The recent sell-off has decreased the confidence of the Bulls, so much so that if the S&P remains below 1594 through the upcoming week (ending June 29), any remaining confidence will disappear. Below S&P 1594, previously profitable Long Call trading will become unprofitable, which is often a sign of a lack of Bullish strength. The reasoning goes as follows:
• “If I can pay the premium on an at-the-money Long Call or a Married Put and still manage to earn a profit, then prices have been going up – and going up quickly.” The Bulls are not just in control, they are also showing their strength.
• “If I pay the premium on a Long Call or a Married Put and fail to earn a profit, then prices have either gone down, or have not risen significantly.” Either way, if the Bulls are in control they are not showing their strength.
STEP 3: Have the Bulls or Bears overstepped their authority?
The performance of Long Straddles and Strangles (Category C+ trades) reveals whether traders feel the market is normal, has come too far and needs to correct, or has not moved far enough and needs to break out of its current range. The Long Straddle/Strangle Index (LSSI) measures the performance of these trades on the S&P 500 when opened at-the-money over several time frames. Most important is the profitability of these trades opened 112 days prior to expiration.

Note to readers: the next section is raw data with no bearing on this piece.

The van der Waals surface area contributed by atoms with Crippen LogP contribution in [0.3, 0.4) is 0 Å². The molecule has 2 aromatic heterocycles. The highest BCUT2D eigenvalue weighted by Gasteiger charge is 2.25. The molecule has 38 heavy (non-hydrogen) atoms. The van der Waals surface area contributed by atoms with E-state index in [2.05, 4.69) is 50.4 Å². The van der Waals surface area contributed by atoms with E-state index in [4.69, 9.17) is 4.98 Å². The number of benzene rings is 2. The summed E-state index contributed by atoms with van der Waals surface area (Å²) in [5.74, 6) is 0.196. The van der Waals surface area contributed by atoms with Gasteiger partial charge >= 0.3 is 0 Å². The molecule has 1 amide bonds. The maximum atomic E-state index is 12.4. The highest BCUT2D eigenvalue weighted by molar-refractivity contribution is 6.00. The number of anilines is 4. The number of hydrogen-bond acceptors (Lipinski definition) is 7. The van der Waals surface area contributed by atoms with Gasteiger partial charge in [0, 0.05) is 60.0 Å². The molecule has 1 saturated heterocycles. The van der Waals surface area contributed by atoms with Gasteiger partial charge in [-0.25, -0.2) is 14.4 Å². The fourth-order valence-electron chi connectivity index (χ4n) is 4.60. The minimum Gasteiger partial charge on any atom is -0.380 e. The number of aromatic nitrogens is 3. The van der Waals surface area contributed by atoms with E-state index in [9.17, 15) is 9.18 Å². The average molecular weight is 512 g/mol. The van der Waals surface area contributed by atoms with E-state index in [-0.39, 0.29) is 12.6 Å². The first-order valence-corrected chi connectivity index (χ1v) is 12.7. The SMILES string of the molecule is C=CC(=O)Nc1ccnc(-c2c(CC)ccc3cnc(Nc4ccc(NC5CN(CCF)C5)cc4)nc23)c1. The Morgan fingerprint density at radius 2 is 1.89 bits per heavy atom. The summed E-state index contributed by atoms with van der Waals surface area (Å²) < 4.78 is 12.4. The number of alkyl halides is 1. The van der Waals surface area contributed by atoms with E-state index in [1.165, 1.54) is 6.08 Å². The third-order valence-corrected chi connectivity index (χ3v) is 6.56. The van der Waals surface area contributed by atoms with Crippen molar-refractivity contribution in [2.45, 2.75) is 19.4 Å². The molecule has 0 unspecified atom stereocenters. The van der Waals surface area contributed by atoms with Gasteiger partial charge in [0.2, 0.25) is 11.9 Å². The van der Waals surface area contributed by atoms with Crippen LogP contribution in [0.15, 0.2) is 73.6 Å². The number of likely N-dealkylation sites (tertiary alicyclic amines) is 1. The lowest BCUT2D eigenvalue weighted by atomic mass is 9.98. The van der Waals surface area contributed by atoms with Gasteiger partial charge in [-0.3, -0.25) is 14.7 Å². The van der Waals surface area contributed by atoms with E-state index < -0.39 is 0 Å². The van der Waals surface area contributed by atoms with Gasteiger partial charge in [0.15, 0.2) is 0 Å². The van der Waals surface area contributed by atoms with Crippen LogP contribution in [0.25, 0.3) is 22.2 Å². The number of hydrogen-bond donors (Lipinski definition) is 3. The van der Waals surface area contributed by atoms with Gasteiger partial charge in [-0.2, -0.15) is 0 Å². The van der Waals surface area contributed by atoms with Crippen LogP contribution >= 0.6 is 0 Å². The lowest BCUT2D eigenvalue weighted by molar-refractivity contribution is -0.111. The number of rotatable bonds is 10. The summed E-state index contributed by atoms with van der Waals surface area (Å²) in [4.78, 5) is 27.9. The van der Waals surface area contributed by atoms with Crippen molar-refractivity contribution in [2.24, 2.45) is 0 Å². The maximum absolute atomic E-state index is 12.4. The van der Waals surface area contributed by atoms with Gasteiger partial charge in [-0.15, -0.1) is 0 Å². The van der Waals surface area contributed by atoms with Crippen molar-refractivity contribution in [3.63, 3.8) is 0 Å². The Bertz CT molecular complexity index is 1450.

Long Straddle trading and Long Strangle trading became profitable on March 1, 2013. That marked the beginning of a surprising uptrend in stock prices. The profits continued uninterrupted for 16 weeks, the second longest winning streak in the past 10 years before finally returning to losses this week ending June 22, 2013.
While the recent pullback in stock prices does not yet meet the criteria of a typical Bull market correction, it is quite possible that a correction may still occur. An elevated LSSI has always led to a correction in the past, and there’s no reason to suspect this time will be an exception. It’s just a matter of how long until it occurs. The reasoning goes as follows: